First, let me say that I am very happy with the heating and cooling costs given our set point.

    The last datapoint is an interesting one. My in-laws were up for the entire week. My wife and I both took off for that week to spend time with them. This week also coincided with the heat wave in the Northeast - the temps were in the high 90s for the entire week. With four people taking showers, three dogs running around, lots of lights on pretty much all the time, and oven/stovetop cooking away, TV running pretty much on all the time, there was a lot of internal heat being generated within the house. During this week, the Acadia ran at about an 80% duty cycle at stage 1. (In stage 1, the A/C pulls 1600 watts.) The only time I saw it go into stage 2 was when I'd temporarily lower the set point by 1 degree because we just came inside from somewhere and we were all hot. It would run for stage 1 for awhile and not make the desired progress, then kick into stage 2. Let me tell you, in stage 2, that thing isn't messing around. It really cranks the cold air out of the vents, and gets to the set point in short order despite the outside heat. (In stage 2, the A/C draws 2700 watts.)

    The lineset on the Acadia sings pretty good. My installer tells me it's because they run at such high pressures. Oddly, in stage 2 A/C, it seems to quiet down a bit. I had some issues with lineset noise being transmitted into the kitchen, as it's hung right off those floor joists in the basement. We tried re-hanging it with wide horizontal runs of plastic plumber's tape. That helped to a degree, but the tape was wrapped tightly around the lineset and was stretched too taut between the joists. Last week I rehung it with some foam padding around the lineset, then the pipe tape around that, and let it hang a little bit more loosely. Presto, no more noise, just the expected hum of the outdoor unit heard through the exterior wall (it's right outside our kitchen window).

    I did have to have the outdoor unit's fan motor replaced under warranty, as it got noisy over this past winter. I also had to replace the outdoor unit's control board, as the unit would no longer go into defrost. Hallowell provided the parts for free, but I had to pay my installer the labor (about $170).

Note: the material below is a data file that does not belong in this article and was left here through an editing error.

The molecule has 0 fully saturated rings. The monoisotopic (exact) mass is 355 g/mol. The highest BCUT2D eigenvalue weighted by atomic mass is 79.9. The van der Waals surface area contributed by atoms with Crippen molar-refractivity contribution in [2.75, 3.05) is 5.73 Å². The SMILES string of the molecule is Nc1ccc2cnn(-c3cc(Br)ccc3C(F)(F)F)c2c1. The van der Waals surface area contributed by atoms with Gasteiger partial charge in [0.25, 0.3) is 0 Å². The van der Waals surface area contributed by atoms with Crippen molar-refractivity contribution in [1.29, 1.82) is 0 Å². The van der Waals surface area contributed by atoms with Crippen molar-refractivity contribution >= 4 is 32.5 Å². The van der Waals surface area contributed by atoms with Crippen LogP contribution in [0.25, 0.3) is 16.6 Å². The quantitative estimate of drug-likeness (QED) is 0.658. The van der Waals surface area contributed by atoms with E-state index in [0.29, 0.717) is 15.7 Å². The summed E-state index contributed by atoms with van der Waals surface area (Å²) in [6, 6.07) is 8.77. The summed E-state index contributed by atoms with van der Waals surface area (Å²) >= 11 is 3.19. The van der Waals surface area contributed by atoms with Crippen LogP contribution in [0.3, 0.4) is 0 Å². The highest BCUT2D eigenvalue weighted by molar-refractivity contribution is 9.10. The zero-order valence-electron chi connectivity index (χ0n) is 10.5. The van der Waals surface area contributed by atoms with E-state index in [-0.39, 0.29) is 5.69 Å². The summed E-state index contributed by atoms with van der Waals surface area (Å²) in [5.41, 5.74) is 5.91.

If you compute my total heating costs from Oct 9 to May 2, you'll see that it comes out to $306 for the entire season - not bad at all. It never once went to aux heat for normal heating, not even when outdoor temperatures went below zero. The unit can be configured to pull 5kW or 10kW resistive heat during defrost. We have it set to pull 10kW, just to keep the duct outlet temperatures comfy during defrost.

    Oh yeah, and I got my tax credit for it. Woohoo!

    If anyone has any questions, feel free to ask.

    - Chris

  10. #10
    Join Date
    Sep 2009
    Posts
    382
    HVACDIST carry this line, I can see that the condensing unit cost alone is about 4-5 times of a regular HP, how do we justify that? How many years will it take to recover the initial higher cost through electricity savings?

    Of course this is environment friendly, for sure.

    Quote Originally Posted by chrispitude View Post
    Hi folks,

    I have some more data to report. As a reminder, I had the unit installed on a dedicated subpanel with an energy meter so I could track the energy costs. The downside is, I have to remember to go downstairs every so often and write down the cumulative kWh, which I then record in a spreadsheet. Unfortunately, this means my datapoints are somewhat sporadic.

    Here is the data so far:

    Code:
    date	kWh	cost/month
    3/10/2009	2372	
    4/4/2009	2704	$49.45
    4/23/2009	2910	$40.28
    5/22/2009	3023	$14.54
    6/27/2009	3205	$18.82
    7/15/2009	3359	$31.69
    7/28/2009	3508	$42.76
    8/18/2009	3743	$41.71
    8/29/2009	3859	$39.23
    10/9/2009	3980	$10.95
    10/20/2009	4043	$21.06
    11/21/2009	4177	$15.67
    12/9/2009	4340	$33.62
    12/18/2009	4513	$71.67
    1/2/2010	4882	$91.31
    1/11/2010	5135	$104.73
    1/24/2010	5378	$69.57
    2/8/2010	5697	$79.06
    2/20/2010	5926	$70.93
    3/9/2010	6203	$60.78
    3/15/2010	6259	$34.46
    3/22/2010	6282	$12.41
    5/2/2010	6450	$15.24
    5/23/2010	6543	$16.42
    6/13/2010	6737	$34.40
    6/27/2010	6903	$44.10
    7/5/2010	6988	$39.33
    7/13/2010	7153	$76.92
    The rightmost column needs some explaining. It is the amount of energy consumed between the current data point and the previous data point, then extrapolated out to 30 days, then converted to a dollar cost (at 12.4cents per kWh). So, even if you see an isolated high number in that column, it didn't actually cost me that amount. It is a dollar-rate (dollars-per-30-days), not a dollar-amount. To see the cost for any span of time, you do NOT add up all the dollar costs shown! You need to subtract the difference in kWh, then multiply by 0.124. For example, the total air condition cost from May 2 to July 13 is